Earlier this summer there were a series of incidents involving pathogens (anthrax, H5N1 influenza, and smallpox) in both Centers for Disease Control (CDC) and National Institutes of Health (NIH) facilities (the Food and Drug Administration was responsible for the NIH lab where the smallpox was found). Perhaps overshadowed by the Ebola outbreak in Africa, the lapses in security were notable and prompted institutional reviews, at least one congressional hearing and increased calls for oversight. So far those efforts have been focused on the agencies directly affected by the lapses. The CDC has issued a report on the anthrax incident, and the Government Accountability Office has been asked to assess how well federal agencies manage the pathogens under their control.
The Executive Branch joined the fray last week. Posting to the Office of Science and Technology Policy blog, OSTP Director John Holdren and Deputy National Security Adviser Lisa Monaco described the August 18 memo distributed to several federal agencies (any agencies operating facilities that may use, transport, or possess biomedical toxins or infectious agents; a longer list than you might expect). Amongst the recommendations:
- Conduct a ‘Safety Stand-Down’ – a review of biosafety and biosecurity best practices and protocols – within 30 days of the issuance of the memo. This should happen for both federal facilities and non-federal facilities that use federal funding. Documentation of these activities should be submitted by October 15.
- Interagency reviews of federal practices and protocols in biosecurity will run in parallel with a non-federal review (presumably the one initiated by the Department of Health and Human Services described on the bottom of page 3.
More information should be available as the reviews called for in the memo take shape.
The finalist teams were announced in the Qualcomm Tricorder XPRIZE. The submissions of the 10 finalists were the best amongst 21 submitted. Judging criteria included health assessment, user experience and safety. The finalists will have their submissions subjected to consumer testing and evaluations of diagnostic experience. Successful submissions are supposed to diagnose five vital signs, and at least 13 health conditions. That’s certainly a fair distance from what the Star Trek Medical Tricorder can do, but that one is fictional.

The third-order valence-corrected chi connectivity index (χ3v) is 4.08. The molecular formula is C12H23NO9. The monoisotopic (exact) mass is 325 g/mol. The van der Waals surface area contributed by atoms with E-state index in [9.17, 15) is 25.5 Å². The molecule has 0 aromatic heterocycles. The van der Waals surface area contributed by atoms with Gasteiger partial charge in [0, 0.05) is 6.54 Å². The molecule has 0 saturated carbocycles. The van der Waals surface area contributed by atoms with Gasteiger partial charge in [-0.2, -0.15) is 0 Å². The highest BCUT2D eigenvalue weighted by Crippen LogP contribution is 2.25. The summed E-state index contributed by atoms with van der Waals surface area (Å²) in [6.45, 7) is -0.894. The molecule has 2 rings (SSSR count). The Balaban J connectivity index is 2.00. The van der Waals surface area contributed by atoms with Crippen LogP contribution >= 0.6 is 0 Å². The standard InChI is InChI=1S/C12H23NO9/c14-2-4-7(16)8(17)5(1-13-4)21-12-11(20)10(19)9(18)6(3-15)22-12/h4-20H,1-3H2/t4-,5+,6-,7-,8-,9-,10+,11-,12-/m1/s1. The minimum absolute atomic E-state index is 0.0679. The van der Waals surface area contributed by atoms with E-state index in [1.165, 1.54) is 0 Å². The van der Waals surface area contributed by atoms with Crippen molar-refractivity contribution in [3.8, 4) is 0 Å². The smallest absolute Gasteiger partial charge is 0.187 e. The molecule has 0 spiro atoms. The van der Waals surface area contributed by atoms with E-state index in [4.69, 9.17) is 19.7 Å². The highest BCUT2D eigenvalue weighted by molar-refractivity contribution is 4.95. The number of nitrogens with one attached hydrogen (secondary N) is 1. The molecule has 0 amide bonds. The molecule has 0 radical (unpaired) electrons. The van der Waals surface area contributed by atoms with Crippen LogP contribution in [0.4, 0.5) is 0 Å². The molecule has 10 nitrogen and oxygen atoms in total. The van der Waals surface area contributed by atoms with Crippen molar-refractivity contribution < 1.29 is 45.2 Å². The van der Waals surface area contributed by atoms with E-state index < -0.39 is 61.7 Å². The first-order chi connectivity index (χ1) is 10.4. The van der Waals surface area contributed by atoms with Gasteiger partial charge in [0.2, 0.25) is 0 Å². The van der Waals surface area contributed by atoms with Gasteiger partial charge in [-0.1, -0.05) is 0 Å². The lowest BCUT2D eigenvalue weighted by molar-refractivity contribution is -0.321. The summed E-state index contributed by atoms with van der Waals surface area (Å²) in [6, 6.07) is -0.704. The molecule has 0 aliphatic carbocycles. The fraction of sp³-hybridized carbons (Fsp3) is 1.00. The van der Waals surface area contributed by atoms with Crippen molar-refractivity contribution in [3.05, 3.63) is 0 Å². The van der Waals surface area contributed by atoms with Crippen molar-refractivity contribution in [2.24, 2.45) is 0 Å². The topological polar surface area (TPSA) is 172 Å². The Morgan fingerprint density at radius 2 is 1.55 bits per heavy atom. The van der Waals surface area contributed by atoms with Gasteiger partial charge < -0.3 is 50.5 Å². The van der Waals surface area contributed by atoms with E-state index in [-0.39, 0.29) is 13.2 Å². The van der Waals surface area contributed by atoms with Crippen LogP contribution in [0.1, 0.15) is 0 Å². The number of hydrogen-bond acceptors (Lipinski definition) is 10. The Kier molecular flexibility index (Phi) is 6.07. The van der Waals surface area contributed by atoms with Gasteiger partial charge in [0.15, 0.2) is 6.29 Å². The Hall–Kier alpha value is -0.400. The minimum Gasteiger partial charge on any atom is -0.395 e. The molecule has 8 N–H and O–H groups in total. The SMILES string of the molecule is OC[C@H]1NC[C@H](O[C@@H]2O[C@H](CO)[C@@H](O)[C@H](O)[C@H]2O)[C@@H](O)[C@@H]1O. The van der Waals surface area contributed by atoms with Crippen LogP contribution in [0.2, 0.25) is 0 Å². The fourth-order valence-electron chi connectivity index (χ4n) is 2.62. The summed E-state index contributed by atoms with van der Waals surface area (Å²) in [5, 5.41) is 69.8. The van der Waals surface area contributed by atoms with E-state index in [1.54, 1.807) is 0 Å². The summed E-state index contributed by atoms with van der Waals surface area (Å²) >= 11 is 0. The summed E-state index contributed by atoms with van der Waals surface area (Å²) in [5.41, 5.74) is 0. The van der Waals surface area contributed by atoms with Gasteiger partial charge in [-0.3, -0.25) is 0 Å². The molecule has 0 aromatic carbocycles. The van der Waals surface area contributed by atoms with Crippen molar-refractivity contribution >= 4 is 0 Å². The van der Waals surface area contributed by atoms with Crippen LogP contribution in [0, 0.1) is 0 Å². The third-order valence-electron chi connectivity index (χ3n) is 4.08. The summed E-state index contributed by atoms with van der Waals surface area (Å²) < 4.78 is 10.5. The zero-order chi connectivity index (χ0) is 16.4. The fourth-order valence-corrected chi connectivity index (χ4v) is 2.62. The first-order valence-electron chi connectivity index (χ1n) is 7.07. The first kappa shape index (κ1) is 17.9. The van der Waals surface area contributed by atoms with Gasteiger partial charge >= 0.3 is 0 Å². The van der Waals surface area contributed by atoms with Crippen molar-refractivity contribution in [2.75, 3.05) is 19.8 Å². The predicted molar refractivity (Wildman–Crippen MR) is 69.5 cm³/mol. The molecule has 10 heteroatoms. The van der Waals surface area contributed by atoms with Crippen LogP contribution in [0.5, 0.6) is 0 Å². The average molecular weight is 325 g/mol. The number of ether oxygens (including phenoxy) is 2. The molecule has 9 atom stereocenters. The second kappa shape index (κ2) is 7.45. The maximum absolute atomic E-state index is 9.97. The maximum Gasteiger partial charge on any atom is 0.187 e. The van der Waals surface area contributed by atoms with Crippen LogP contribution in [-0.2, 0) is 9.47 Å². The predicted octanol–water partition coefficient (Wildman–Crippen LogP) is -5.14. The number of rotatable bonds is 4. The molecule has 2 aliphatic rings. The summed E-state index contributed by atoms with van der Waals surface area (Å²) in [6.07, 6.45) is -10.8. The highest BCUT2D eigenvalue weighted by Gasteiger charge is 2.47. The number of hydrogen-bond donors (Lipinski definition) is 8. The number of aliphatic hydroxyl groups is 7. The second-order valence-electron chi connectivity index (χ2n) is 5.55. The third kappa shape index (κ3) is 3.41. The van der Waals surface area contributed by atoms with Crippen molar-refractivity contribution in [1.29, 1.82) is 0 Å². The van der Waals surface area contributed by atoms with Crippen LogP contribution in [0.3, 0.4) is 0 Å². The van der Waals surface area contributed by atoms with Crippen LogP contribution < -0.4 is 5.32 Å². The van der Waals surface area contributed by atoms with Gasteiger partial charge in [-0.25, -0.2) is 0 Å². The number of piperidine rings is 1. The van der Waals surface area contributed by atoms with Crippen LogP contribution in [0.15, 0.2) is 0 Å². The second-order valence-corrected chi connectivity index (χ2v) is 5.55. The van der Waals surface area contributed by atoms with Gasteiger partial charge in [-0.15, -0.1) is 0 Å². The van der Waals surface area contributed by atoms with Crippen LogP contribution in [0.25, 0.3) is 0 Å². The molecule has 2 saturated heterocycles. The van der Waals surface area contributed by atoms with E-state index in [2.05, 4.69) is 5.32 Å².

The 10 finalist teams represent six countries:
- Aezon (Rockville, Maryland), led by Tatiana Rypinski, a team of student engineers from Johns Hopkins University partnering with the Center for Bioengineering Innovation & Design.
- CloudDX (Mississauga, Canada), a team from medical devices manufacturer Biosign and led by company chief medical officer, Dr. Sonny Kohli.
- Danvantri (Chennai, India), a team from technology manufacturer American Megatrends India and led by company Director and CEO, Sridharan Mani.
- DMI (Cambridge, Massachusetts), a team led by Dr. Eugene Y. Chan of the DNA Medicine Institute partnering with NASA, the National Institutes of Health and the Bill and Melinda Gates Foundation.
- Dynamical Biomarkers Group (Zhongli City, Taiwan), a team of physicians, scientists and engineers led by Harvard Medical School professor Chung-Kang Peng.
- Final Frontier Medical Devices (Paoli, Pennsylvania), a team led by the founders of Basil Leaf Technologies—brothers Dr. Basil Harris, an emergency room physician, and George Harris, a network engineer.
- MESI Simplifying diagnostics (Ljubljana, Slovenia), a team from diagnostic medical device manufacturer MESI and led by company CEO, Jakob Susteric.
- SCANADU (Moffett Field, California), a team from Silicon Valley-based start-up SCANADU led by technology entrepreneur and company co-founder and CEO, Walter De Brouwer.
- SCANurse (London, England), a team from diagnostic medical manufacturer SCANurse and led by biomedical engineer and company founder, Anil Vaidya.
- zensor (Belfast, Ireland), a team from clinical sensor and electrode company Intelesens and led by chief technology officer, Prof. Jim McLaughlin.
Final round testing will take place in the second half of 2015, with the expected awarding of the prize to a qualifying team in 2016.
Next month William Morrow will release Hieroglyph, a collection of science fiction short stories edited by the Director of the Center for Science and the Imagination at Arizona State University. The name of the collection is taken from a theory advanced by science fiction writer Neil Stephenson, and a larger writing project of which this book is a part. The Hieroglyph Theory describes the kind of science fiction that can motivate scientists and engineers to create a future. A Hieroglyph story provides a complete picture of the future, with a compelling innovation as part of that future. An example would be the Asimov model of robotics.